THE DAWN OF YET ANOTHER CENTURY WAS ALREADY AFOOT, and what better way to celebrate it than with a high tide of persecutions against the superstitious faith? The year was 202 when Emperor Severus’ orders found their way to the doorstep of Origen’s childhood home. The young Origen (184-253) insisted on accompanying his father, Leonides, after he was dragged from their house by Roman soldiers. His mother apparently hid both his shoes and his clothes in an effort to dissuade him. How Origen still managed to follow the heels of his father is best left to the imagination. It was at the Caesaareum, that very night, where Origen witnessed his father’s head thrown into a mound of heads, his body disposed of in another such pile-up.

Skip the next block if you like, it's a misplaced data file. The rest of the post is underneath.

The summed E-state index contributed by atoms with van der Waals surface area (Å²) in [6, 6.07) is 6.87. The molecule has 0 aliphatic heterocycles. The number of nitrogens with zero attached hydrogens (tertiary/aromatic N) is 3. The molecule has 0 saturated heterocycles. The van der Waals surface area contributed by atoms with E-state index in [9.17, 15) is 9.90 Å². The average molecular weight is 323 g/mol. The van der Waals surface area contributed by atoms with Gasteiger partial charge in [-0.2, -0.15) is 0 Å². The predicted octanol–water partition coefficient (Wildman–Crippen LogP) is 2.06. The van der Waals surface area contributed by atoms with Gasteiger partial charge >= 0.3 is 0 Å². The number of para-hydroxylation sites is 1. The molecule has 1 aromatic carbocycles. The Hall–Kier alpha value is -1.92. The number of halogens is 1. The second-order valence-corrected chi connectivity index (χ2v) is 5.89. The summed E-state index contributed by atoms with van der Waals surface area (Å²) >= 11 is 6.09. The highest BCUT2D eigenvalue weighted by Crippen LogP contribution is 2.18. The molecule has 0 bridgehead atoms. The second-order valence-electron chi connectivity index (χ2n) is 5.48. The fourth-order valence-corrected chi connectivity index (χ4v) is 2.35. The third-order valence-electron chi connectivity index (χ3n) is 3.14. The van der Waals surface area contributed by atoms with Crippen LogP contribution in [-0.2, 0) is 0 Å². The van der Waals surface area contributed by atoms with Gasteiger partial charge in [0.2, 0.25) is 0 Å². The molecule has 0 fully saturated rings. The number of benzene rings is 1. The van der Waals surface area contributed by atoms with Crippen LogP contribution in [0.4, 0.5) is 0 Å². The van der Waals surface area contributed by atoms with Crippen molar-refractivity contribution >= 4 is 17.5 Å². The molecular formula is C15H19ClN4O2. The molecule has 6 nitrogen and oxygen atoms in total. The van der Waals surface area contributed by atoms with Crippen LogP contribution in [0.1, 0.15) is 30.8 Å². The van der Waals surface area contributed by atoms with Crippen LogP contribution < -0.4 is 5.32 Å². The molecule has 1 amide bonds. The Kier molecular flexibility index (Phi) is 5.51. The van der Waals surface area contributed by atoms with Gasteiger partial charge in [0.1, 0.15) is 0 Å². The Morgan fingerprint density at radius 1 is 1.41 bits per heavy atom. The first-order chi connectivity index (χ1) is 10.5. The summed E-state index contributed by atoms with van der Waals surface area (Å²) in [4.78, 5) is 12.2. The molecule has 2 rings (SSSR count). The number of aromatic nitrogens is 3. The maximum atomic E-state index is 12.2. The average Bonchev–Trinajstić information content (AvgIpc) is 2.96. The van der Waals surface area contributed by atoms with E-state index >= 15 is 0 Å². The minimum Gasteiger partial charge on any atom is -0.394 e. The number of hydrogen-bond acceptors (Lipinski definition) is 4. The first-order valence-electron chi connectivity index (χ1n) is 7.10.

The very persecution which had claimed Leonides’ life, and countless others, led Bishop Clement of Alexandria to abandon the catechetical school in Alexandria and seek refuge in neighboring Palestine. But that is not to say that Origen had not already been schooled by the master. Origen’s father was Greek, his mother Jewish. From the earliest age she taught him to sing the psalms in Hebrew. In his formative years he attended both the lectures of Clement at the catechetical school and Ammonius in his school of philosophy, and in the months leading up to Leonides’ beheading, the young pupils excellence was so widely regarded that his father simply became known as “Leonides, father of Origen.” It seemed only apparent to Bishop Demetrius, and perhaps necessary among those who survived the horror, that Origen would be appointed as the new dean of the Didascalia.
The brilliant scholar was only eighteen years of age.